State gun rules are a messy patchwork. The Supreme Courtroom’s Bruen determination received’t assist
Gun rights advocates cheered the Supreme Court’s June decision in New York State Rifle & Pistol Association v. Bruen as a reaffirmation of the Second Amendment’s protections of an individual right to bear arms. Gun control advocates grumbled that the decision would prove a costly disaster for states desperate to address sharply rising rates of gun violence.
And yet, as states are already proving, the truth is likely to be more complicated. Rather than an abrupt change to American gun laws, the Bruen opinion may accelerate existing political and legal trends, driving state laws toward more permissive and more restrictive gun regulations.
Red-state legislatures will likely continue their efforts to make it easier to own and carry guns — citing Bruen as a reason to relax their gun laws, repeal existing laws or vote against gun regulation. Blue states, by contrast, will likely continue to expand restrictions, citing passages in Bruen that bless gun licensing, the designation of sensitive places unsuitable for the presence of firearms, the prohibition of dangerous and unusual weapons, and the restriction of gun ownership to those who are “law abiding, responsible citizens.”
Indeed, just weeks after many gun laws were upended by Bruen, state governments sought measures to avoid the seemingly-inevitable shift toward more permissive gun policy environments by raising age limits for buying semiautomatic rifles, requiring background checks for ammunition purchases and allowing individuals and local governments to sue irresponsible gunmakers for harm caused by their products.
The Bruen decision, then, may not actually narrow the policy gap between states sharply divided over their approach to regulating guns. Rather, its result may not look very different than what we have today — a patchwork of laws that often reflect political and policy demands of individual states. That is, until the court accepts new cases, and clarifies some of the significant ambiguities that Bruen has left lower courts to sort out.
Bruen concerned New York’s “may issue” concealed carry law, which required that a person seeking a license to carry a concealed weapon show “proper cause” to obtain a license. “Proper cause,” under New York law, was defined as a special need, separate from a generalized need for self-defense, which is shared by everyone. In its ruling, the court indicated that gun regulations must be analyzed to see if they comport with traditional American practices of gun ownership and regulation. If not, they must be struck down.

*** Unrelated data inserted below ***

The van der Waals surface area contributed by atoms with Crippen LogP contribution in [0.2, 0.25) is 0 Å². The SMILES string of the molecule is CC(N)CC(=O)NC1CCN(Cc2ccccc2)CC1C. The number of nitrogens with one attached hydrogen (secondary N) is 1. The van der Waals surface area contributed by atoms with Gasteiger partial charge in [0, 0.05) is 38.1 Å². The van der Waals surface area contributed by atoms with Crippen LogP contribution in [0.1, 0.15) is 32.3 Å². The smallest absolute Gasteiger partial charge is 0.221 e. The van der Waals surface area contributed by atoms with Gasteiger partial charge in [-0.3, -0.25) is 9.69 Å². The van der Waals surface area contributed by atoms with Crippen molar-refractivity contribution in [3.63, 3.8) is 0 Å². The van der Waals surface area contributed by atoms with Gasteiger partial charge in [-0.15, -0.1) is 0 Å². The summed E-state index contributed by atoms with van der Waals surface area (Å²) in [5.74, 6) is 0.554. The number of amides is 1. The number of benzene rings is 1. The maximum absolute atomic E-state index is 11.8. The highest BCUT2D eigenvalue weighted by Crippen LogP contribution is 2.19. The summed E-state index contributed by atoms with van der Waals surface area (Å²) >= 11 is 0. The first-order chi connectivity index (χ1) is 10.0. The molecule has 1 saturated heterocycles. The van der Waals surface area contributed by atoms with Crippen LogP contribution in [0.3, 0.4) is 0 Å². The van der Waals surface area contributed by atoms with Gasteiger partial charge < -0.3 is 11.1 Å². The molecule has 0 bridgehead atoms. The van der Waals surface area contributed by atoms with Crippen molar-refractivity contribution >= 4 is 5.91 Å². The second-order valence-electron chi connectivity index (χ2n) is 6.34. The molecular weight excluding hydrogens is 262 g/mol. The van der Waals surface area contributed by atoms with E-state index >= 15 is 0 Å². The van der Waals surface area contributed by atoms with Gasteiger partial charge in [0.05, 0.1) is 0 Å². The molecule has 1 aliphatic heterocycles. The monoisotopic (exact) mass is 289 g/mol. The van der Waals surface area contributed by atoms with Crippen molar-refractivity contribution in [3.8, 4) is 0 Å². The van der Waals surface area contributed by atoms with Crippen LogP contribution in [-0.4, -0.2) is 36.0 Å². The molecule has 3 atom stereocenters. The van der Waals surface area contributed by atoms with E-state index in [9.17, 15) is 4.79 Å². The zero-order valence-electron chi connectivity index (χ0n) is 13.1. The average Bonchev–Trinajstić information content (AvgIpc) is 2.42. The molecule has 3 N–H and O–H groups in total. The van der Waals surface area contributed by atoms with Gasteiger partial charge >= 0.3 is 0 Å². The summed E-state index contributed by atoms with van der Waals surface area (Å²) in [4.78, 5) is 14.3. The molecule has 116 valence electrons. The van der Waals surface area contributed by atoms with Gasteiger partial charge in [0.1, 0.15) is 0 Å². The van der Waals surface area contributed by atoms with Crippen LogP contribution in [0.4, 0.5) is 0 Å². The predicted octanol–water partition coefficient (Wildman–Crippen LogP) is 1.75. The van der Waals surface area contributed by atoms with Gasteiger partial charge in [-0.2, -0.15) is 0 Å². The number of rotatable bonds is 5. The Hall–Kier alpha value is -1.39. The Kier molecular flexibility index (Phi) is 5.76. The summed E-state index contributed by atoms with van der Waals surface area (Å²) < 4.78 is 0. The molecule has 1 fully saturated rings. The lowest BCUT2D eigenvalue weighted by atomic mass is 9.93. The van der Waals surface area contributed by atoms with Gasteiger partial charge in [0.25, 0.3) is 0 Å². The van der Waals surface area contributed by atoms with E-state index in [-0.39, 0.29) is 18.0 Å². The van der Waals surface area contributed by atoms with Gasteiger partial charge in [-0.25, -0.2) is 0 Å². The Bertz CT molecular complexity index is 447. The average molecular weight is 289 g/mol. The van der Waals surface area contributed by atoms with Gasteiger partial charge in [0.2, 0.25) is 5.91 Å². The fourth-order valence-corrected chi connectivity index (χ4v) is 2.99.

All of this would seem to open the floodgates for guns. And yet, in concurring opinions by Justices Samuel Alito, Brett Kavanaugh and Chief Justice John Roberts – whose three votes were essential for the six-justice majority ruling – the court indicated that licensing laws for concealed carry that use more objective metrics than “proper cause ” are presumptively constitutional. Gun ownership may be, in the court’s view, a fundamental and historical American right, but so is the regulation and licensing around gun ownership and public carrying. States with so-called “shall-issue” laws – with less subjective and discretionary considerations about who may own and carry a firearm – would seem to comply with the Second Amendment after Bruen.
The presumptive constitutionality of these “shall issue” jurisdictions should provide ample room for states to ensure that firearms are not carried by the violent and the reckless — the people the now unconstitutional “may issue” laws were meant to screen out.
For example, some “suitability” permitting standards that deny licenses to persons who are a potential hazard to themselves and others seem to still be on the table. Some states, like Connecticut, deny permits to persons “whose conduct has shown them to be lacking the essential character o[r] temperament necessary to be entrusted with a weapon.” Others, like Colorado and Oregon, enforce standards that prohibit the carrying of firearms to those with documented histories of drinking or drug problems, violence or emotional instability. Still other states, like Delaware (a state with a “may issue” law that the court considered constitutional), require that an applicant submit five character references from “respectable citizens” of the county, and have notice of the application published in a newspaper of general circulation.